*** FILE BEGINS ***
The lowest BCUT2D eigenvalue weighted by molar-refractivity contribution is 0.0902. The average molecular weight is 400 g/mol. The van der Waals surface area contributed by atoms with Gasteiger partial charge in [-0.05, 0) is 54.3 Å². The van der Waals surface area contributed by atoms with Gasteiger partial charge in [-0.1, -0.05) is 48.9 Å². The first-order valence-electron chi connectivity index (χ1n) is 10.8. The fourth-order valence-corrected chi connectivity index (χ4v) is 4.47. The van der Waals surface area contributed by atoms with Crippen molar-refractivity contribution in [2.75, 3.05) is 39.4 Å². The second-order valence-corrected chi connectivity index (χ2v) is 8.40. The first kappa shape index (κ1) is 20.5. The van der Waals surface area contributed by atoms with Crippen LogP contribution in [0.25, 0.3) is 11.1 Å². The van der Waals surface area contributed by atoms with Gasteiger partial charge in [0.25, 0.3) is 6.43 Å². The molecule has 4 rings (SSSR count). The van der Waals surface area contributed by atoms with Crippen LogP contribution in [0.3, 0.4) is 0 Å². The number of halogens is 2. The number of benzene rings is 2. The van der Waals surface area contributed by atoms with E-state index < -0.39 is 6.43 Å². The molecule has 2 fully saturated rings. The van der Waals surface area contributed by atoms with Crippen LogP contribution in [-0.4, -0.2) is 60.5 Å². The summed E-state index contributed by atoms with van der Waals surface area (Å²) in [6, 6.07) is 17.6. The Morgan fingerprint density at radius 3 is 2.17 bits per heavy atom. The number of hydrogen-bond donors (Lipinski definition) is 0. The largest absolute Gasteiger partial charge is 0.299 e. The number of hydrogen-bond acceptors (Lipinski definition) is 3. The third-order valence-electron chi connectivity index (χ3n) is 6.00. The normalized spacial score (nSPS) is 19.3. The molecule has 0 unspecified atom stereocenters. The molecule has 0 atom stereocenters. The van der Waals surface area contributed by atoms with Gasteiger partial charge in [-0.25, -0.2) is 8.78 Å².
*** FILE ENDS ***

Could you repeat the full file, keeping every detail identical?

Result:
The lowest BCUT2D eigenvalue weighted by molar-refractivity contribution is 0.0902. The average molecular weight is 400 g/mol. The van der Waals surface area contributed by atoms with Gasteiger partial charge in [-0.05, 0) is 54.3 Å². The van der Waals surface area contributed by atoms with Gasteiger partial charge in [-0.1, -0.05) is 48.9 Å². The first-order valence-electron chi connectivity index (χ1n) is 10.8. The fourth-order valence-corrected chi connectivity index (χ4v) is 4.47. The van der Waals surface area contributed by atoms with Crippen molar-refractivity contribution in [2.75, 3.05) is 39.4 Å². The second-order valence-corrected chi connectivity index (χ2v) is 8.40. The first kappa shape index (κ1) is 20.5. The van der Waals surface area contributed by atoms with Crippen LogP contribution in [0.25, 0.3) is 11.1 Å². The van der Waals surface area contributed by atoms with Gasteiger partial charge in [0.25, 0.3) is 6.43 Å². The molecule has 4 rings (SSSR count). The van der Waals surface area contributed by atoms with Crippen LogP contribution in [0.3, 0.4) is 0 Å². The number of halogens is 2. The number of benzene rings is 2. The van der Waals surface area contributed by atoms with E-state index < -0.39 is 6.43 Å². The molecule has 2 fully saturated rings. The van der Waals surface area contributed by atoms with Crippen LogP contribution in [-0.4, -0.2) is 60.5 Å². The summed E-state index contributed by atoms with van der Waals surface area (Å²) in [6, 6.07) is 17.6. The Morgan fingerprint density at radius 3 is 2.17 bits per heavy atom. The number of hydrogen-bond donors (Lipinski definition) is 0. The largest absolute Gasteiger partial charge is 0.299 e. The number of hydrogen-bond acceptors (Lipinski definition) is 3. The third-order valence-electron chi connectivity index (χ3n) is 6.00. The normalized spacial score (nSPS) is 19.3. The molecule has 0 unspecified atom stereocenters. The molecule has 0 atom stereocenters. The van der Waals surface area contributed by atoms with Gasteiger partial charge in [-0.25, -0.2) is 8.78 Å².